Skip to content

Three Colours: Blue

May 7, 2012

Three Colours: Blue (1993)
Director: Krzysztof Kieslowski
Actors: Juliette Binoche, Benoit Regent, Florence Pernel

Synopsis: Julie (Juliette Binoche) loses her husband and young daughter in a horrendous car accident. After a period of intense mourning, Julie slowly begins to re-establish her life and finishes her husband’s incomplete concerto.

Review: Bathed in the melancholy and sadness of the colour blue came Krzystof Kieslowski’s most compelling and perfect of his three treatises on the themes of the French tricolore. Opening up with an exquisitely crafted sequence that presents us with the epochal car crash that will change protagonist Julie’s world, Kieslowski conjures a tone poem about the beauty (perverse as it may sound) of grief, and how Julie’s submission to the crystal-clear sorrow of her emotions leads her on a deeply moving process of liberation and – highly symbolic given the colour blue – of rebirth. Kieslowski makes the conceptual in his remit of a film on the theme of liberty and the colour blue seem utterly organic with his beautiful direction, and the use of music is vitally important in being a literal way that Julie begins to re-engage with the world again (by finishing her husband’s incomplete concerto) but also in filling the diegesis with these sonic compositions as we move from the stillness and shock of the tragedy at the beginning to the triumph of Julie’s regeneration by the end.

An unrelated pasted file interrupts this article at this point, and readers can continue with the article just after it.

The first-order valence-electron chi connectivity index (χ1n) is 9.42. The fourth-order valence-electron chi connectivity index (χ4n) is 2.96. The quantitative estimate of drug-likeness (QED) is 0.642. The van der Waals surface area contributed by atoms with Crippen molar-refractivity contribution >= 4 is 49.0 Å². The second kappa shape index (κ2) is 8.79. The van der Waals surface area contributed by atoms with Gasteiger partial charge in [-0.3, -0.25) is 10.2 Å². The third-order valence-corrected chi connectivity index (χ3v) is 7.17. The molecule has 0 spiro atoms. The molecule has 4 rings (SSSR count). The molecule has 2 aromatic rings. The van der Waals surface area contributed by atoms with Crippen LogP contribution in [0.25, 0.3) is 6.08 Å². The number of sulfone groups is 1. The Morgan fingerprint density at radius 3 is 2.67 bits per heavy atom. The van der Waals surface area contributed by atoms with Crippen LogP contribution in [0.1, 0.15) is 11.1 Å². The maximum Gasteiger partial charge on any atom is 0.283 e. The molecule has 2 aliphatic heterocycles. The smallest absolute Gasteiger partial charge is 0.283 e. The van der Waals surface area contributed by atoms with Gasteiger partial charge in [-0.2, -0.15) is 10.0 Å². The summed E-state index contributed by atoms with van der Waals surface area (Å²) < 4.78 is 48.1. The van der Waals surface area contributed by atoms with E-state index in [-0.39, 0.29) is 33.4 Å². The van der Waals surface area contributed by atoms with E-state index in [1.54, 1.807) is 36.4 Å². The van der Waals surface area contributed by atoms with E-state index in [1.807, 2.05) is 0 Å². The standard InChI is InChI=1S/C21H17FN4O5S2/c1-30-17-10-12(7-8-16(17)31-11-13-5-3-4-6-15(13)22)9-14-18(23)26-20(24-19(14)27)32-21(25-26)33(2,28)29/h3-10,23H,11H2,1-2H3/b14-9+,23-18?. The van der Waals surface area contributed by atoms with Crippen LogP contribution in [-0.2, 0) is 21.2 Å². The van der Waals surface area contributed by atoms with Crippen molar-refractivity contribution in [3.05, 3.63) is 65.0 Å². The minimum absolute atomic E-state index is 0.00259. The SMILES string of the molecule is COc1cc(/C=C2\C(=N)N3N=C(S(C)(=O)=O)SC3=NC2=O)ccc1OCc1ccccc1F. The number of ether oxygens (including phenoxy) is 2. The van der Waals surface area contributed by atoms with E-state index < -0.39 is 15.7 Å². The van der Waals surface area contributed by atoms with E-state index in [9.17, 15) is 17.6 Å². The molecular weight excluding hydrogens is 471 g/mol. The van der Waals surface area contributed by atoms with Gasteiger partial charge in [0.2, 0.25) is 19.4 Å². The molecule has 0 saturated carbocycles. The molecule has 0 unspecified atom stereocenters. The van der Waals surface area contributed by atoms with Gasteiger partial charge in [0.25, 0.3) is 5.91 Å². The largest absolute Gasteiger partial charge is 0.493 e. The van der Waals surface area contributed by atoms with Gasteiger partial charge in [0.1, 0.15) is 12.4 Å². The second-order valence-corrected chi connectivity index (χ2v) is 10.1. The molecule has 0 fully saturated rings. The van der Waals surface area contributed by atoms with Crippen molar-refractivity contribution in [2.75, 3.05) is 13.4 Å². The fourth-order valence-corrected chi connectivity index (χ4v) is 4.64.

Three Colours: Blue also has an emotional complexity in not making the deceased husband a cipher of perfect love, but a catalyst for Julie’s journey of discovery, as she not only unravels his musical legacy but honours his personal legacy too – making the immensely graceful gesture of ceding her old family house to her husband’s lover and, as yet, unborn child. What’s also great about the Kieslowski Three Colours trilogy is that he made the whole work a paean to femininity – and this is emblematised in the charismatic and graceful performances of Julie Delpy, Irène Jacob, and most mesmerisingly of all, Juliette Binoche here. (May 2012)

No comments yet

Leave a Reply

Fill in your details below or click an icon to log in:

WordPress.com Logo

You are commenting using your WordPress.com account. Log Out / Change )

Twitter picture

You are commenting using your Twitter account. Log Out / Change )

Facebook photo

You are commenting using your Facebook account. Log Out / Change )

Google+ photo

You are commenting using your Google+ account. Log Out / Change )

Connecting to %s

%d bloggers like this: